Don't fret. That's the headline for all the well-meaning taxpayers who don't like how the media covered their rallies against runaway government spending.
So you resent being labeled dumb racists and rednecks. You're offended by the juvenile sexual jokes. Or you don't appreciate being brushed off.
You're still so appalled by the paucity and snide tone of news stories on the hundreds of Tax Day "tea parties" attended by hundreds of thousands of Americans, you're beside yourself.
But that's all beside the point. Really, it's so 1998. Wake up and smell the fishwrap: Most newspapers as we recall them are dead or dying. So are the network TV newscasts.
Too late and too bad for old-school media. They can't expect to win back an audience while disputing or making fun of what matters to regular folks. Self-styled newsmen who abandon the basics of the craft have no business whining.
ABC's Dan Harris actually parroted the White House line that President Barack Obama was "unaware" of the brewing tea parties. (Sounds like a deficiency in the president's national security briefings, given how darkly allies depicted the protesters.)
Serious journalists, as your mother would know, provide serious coverage of taxpayer unease and disgust with pork projects, bailouts and deficit spending. They recognize signs of discontent over the real prospect of steep tax increases within two years:
Read my lipstick: No more pork! Give me liberty -- not debt. You are not entitled ... to what I have earned.
But the lack of serious coverage of the 750 tea parties in such agenda-setting papers as USA Today, The New York Times and The Washington Post - or surviving newsweeklies Time and Newsweek - encouraged President Obama first to ignore and then to dismiss Americans who have a different view.
The president took a gratuitous if clumsy swipe at tea partiers, and top-rated Fox News Channel, when asked about fiscal discipline and the entitlement crisis during a St. Louis forum celebrating his 100th day in office.
"Those of you who are watching certain news channels on which I'm not very popular, and you see folks waving tea bags around," Obama said with a slight smirk, "let me just remind them that I am happy to have a serious conversation about how we are going to cut our health care costs down over the long term, how we are going to stabilize Social Security."
Mr. President, perhaps you need to be reminded: A good news operation understands loyal readers or viewers tend to care about the place they call home. They have a stake in the community.
A good reporter understands typical taxpayers, parents and voters are the core audience. They want to know when public servants don't get the job done, or waste tax dollars. They want to know when government officials undermine their freedoms or belittle their values.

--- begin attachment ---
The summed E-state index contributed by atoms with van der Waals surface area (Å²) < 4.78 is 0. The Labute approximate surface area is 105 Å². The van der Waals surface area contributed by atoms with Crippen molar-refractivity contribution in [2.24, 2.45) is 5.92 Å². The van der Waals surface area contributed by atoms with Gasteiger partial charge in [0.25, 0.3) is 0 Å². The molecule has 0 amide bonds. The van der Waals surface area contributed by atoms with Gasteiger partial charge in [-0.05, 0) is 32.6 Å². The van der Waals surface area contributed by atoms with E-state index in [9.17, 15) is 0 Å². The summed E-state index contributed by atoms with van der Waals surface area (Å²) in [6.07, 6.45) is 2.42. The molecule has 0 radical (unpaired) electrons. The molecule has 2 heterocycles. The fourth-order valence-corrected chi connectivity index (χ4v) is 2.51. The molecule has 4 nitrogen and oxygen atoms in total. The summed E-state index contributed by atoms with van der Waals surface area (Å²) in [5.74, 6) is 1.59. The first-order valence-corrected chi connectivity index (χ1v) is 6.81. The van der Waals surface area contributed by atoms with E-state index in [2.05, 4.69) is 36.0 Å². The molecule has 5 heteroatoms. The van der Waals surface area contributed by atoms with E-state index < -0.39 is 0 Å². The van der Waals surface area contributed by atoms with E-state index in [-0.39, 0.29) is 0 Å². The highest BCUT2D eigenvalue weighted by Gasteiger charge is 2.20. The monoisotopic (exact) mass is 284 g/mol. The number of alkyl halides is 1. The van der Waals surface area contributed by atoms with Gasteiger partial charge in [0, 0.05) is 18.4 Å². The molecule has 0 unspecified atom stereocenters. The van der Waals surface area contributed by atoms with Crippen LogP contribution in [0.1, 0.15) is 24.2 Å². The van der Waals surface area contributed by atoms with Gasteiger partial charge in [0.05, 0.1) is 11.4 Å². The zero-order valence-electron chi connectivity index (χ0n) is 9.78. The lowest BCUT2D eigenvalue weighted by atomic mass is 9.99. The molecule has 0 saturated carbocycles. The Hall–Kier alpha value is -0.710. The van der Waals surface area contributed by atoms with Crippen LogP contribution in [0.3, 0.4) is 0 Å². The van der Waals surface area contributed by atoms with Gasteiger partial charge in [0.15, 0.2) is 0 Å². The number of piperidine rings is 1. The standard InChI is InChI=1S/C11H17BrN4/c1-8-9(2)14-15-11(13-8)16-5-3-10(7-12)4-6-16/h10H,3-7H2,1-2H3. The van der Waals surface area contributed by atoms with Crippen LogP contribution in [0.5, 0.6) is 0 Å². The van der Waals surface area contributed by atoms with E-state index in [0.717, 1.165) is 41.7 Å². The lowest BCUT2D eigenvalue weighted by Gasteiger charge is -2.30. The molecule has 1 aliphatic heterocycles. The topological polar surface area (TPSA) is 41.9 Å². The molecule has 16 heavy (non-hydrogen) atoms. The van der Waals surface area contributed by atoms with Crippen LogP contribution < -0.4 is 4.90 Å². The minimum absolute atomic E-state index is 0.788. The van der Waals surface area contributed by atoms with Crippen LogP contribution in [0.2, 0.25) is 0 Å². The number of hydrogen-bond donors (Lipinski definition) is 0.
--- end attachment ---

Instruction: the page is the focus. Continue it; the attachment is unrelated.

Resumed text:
Regular folks want to know, to borrow Kris Kristofferson's line, who's to bless and who's to blame.
More and more Americans know from Congressional Budget Office projections that Obama and Congress will double the national debt and have to raise taxes because of the flood of new spending for nationalized education, energy and health care and all the rest.
That's why tea partiers, connecting by Facebook and other Internet tools, gathered in town squares to wave handmade signs and share what's on the minds of many more:
Don't tax me, bro. My piggybank is not your pork barrel. Don't stimulate. Liberate.
OK, so this bottom-up effort wasn't as fashionable as the Community Organizer in Chief's ongoing top-down campaign to reorganize the country. But the rallies provided snapshots of where a significant portion of responsible folks stand.
"People from all walks of life are fed up with the way government is working,"Stephen Moore of The Wall Street Journal, an economist and co-author of "The End of Prosperity," told Greta van Susteren on Fox News Channel.
A USA Today/Gallup Poll found that 55 percent of adults say Obama's economic proposals require too much spending, while 33 percent call it the right amount. By the same margin, they worry more about Big Government than Big Business.
According to a Rasmussen survey of 1,000 voters, 84 percent identify economic issues as "very important" and 64 percent put taxation in that category -- a two-year high. Rasmussen also found that 81 percent say it's important for Obama to deliver promised tax cuts for the middle class.
Only four weeks earlier, the media stoked public anger over $165 million in bonuses at insurance giant AIG, subject of a government takeover. NPR's Daniel Schorr, an old dog of network news, pined for '60s-style protests.
"Americans have not taken to the streets to express their dismay and wrath," Schorr said. "Perhaps history will mark this as part of the graying of America."
The bonuses were outrageous, but chump change next to the bailout checks so hastily cut by Bush, Obama and Congress. So what happened to mainstream media attention when Americans did "take to the streets" over how fast the government is blowing through the grandchildren's inheritance?
It doesn't matter anymore. Interest abounds online from social, specialty and niche media.
Sure, the remnant of old mainstream media could shine light on the folks who brought out the family to speak up. Reporters could explore the goals of what may be an authentic post-partisan movement. They might even get back on the job of exposing who's taking liberties with the truth.
One can hope. But fret not, tea partiers. You've shown you are -- or can be -- the media. Now get out your message.
Ken McIntyre, a newspaperman for more than 25 years, is the Marilyn and Fred Guardabassi Fellow in Media and Public Policy Studies at The Heritage Foundation.
A shorter version first appeared in the Washington Examiner.